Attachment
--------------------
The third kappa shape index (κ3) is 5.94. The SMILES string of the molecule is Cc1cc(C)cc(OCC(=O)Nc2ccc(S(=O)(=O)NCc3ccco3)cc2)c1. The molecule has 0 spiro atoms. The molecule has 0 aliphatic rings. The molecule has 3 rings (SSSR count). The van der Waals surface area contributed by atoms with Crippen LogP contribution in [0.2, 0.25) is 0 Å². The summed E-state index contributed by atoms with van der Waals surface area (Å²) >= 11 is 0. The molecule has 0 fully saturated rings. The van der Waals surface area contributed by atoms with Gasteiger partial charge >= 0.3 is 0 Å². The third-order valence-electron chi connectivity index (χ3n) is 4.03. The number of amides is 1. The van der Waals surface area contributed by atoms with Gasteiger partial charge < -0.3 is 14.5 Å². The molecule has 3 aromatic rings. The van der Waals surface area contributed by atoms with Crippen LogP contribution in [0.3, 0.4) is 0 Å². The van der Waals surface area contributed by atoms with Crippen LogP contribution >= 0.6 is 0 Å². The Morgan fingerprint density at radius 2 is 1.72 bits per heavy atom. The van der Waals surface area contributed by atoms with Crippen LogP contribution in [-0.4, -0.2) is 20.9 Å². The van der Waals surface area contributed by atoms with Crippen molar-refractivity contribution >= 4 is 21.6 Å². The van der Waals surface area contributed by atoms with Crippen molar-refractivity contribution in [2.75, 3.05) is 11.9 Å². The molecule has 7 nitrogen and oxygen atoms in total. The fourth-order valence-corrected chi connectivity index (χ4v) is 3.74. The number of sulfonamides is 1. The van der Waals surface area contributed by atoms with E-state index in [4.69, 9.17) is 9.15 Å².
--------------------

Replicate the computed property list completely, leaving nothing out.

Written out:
The third kappa shape index (κ3) is 5.94. The SMILES string of the molecule is Cc1cc(C)cc(OCC(=O)Nc2ccc(S(=O)(=O)NCc3ccco3)cc2)c1. The molecule has 0 spiro atoms. The molecule has 0 aliphatic rings. The molecule has 3 rings (SSSR count). The van der Waals surface area contributed by atoms with Crippen LogP contribution in [0.2, 0.25) is 0 Å². The summed E-state index contributed by atoms with van der Waals surface area (Å²) >= 11 is 0. The molecule has 0 fully saturated rings. The van der Waals surface area contributed by atoms with Gasteiger partial charge >= 0.3 is 0 Å². The third-order valence-electron chi connectivity index (χ3n) is 4.03. The number of amides is 1. The van der Waals surface area contributed by atoms with Gasteiger partial charge < -0.3 is 14.5 Å². The molecule has 3 aromatic rings. The van der Waals surface area contributed by atoms with Crippen LogP contribution in [0.3, 0.4) is 0 Å². The van der Waals surface area contributed by atoms with Crippen LogP contribution >= 0.6 is 0 Å². The Morgan fingerprint density at radius 2 is 1.72 bits per heavy atom. The van der Waals surface area contributed by atoms with Crippen LogP contribution in [-0.4, -0.2) is 20.9 Å². The van der Waals surface area contributed by atoms with Crippen molar-refractivity contribution >= 4 is 21.6 Å². The van der Waals surface area contributed by atoms with Crippen molar-refractivity contribution in [2.75, 3.05) is 11.9 Å². The molecule has 7 nitrogen and oxygen atoms in total. The fourth-order valence-corrected chi connectivity index (χ4v) is 3.74. The number of sulfonamides is 1. The van der Waals surface area contributed by atoms with E-state index in [4.69, 9.17) is 9.15 Å².